Several weeks ago, or was it several lifetimes, Washington State became Ground Zero in the U.S. for the corona virus, now known as COVID-19. I’m thankful I haven’t caught the virus, since I’m in the age group that is suffering and sometimes dying from it.
I’m happily healthy but still aware that life as I know it has changed.
Early on, I received countless emails from government officials telling me to wash my hands. Now I’m receiving countless emails from arts organizations asking me to donate the ticket money I will be not be using due to the cancellations of their plays, exhibits, and other programs.
My critique group spent an hour and a half trying to get everyone set up with Skype last week and another hour telling each other, “I can’t hear you; you sound like you’re underwater. It’s so quiet. Is anyone there?”
Before downloading Skype I downloaded ZOOM, which is billed as the latest thing for virtual meetings. Then I learned that Skype was to be our preferred meeting tool, so I dumped ZOOM into the trash can. A few days later, a class I signed up for notified me we would not be meeting in person. We would be using ZOOM. So out of the trash can that will come. Here’s hoping it works better than Skype.
Then there’s the issue of toilet paper. We have enough, but I heard from a friend who went to Costco last week that the lines to buy toilet paper were out the door and the manager told her they didn’t even have any in their warehouse. Another friend emailed yesterday that Safeway also had had a toilet paper purchasing explosion, so I was happy to inform her that Home Depot was currently stocking the TP that Safeway was missing.
Movie theaters are still open, which would allow us to leave our homes for a few hours a week, except that the only new movies arriving in town should be rated R for Reject. Might as well stay home with Netflix.
Grocery stores are still open. We make a point of making a trip a day; it’s become our entertainment. My husband fears they’ll soon run out of brussels sprouts. I worry more about Trader Joe’s pesto sauce. Other friends have turned house cleaning into their daily amusement. I haven’t yet reached that level of desperation.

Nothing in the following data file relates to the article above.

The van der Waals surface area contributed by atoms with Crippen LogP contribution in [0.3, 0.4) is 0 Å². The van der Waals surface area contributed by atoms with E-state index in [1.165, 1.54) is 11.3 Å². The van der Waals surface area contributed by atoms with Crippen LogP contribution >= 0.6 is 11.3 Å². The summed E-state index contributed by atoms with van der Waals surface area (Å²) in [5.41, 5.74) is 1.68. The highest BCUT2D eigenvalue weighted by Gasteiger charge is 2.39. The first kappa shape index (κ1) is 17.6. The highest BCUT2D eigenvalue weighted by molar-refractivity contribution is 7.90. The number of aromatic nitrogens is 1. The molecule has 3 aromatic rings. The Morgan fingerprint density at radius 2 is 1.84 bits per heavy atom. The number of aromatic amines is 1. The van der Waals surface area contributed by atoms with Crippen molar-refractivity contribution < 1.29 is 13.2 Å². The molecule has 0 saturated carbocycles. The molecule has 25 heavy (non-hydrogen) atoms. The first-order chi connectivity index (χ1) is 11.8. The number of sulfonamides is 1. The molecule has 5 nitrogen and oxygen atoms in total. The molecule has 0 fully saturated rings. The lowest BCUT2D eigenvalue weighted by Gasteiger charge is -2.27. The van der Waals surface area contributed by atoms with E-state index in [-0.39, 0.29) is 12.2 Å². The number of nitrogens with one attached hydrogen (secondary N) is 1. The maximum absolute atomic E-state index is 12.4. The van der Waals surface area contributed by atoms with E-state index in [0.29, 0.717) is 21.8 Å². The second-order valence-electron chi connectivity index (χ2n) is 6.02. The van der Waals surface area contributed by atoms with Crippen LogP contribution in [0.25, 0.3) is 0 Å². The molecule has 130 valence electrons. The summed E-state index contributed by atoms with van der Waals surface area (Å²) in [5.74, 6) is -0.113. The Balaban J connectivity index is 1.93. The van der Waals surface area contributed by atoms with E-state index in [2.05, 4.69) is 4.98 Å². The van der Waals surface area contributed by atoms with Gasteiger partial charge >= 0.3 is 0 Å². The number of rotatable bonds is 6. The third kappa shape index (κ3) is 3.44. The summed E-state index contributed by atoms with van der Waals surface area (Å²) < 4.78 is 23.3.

I told myself that with all the time I now had, I could finish writing my novel. And I think I will, but it would happen sooner if I didn’t spend half of each day looking at the latest news about the virus and its spread.
I know I have it good. I’m not worried about eviction, lack of health insurance, having to go to work, especially in a hospital, and childcare now that schools are closing. And those situations are all part of what are turning this into a new and different world.
Stay well, everyone. We will get through this, though we will all be changed to some extent. If nothing else, we’ll be talking about this for years to come and we’ll make sure we don’t ever run out of toilet paper.
It’s good you and I didn’t agonize over the Literary Lions Gala this year. It was canceled. Along with every single event on my calendar starting March 1. No – I did have an interview last week to renew my Global Entry pass. Not sure when I might get to use that now.
we got a new cancellation today for Seattle Shakespeare, not one but two plays. Let’s go out to dinner.
Yes, stay safe yourself and Greg as well. I look forward to reading your future blogs as a way to decompress and hopefully think about something other than the virus and politics. These are trying times—my best to all your readers—
Thanks, Dar. How strange this all is.
I really enjoyed this blog, especially this one, Life in ground zero.
Thanks, Hortensia. Strange times.
Good to hear how the intensifying quarantine is going for you. Stay safe!
And how is it going for you? I’m becoming a cranky shut-in.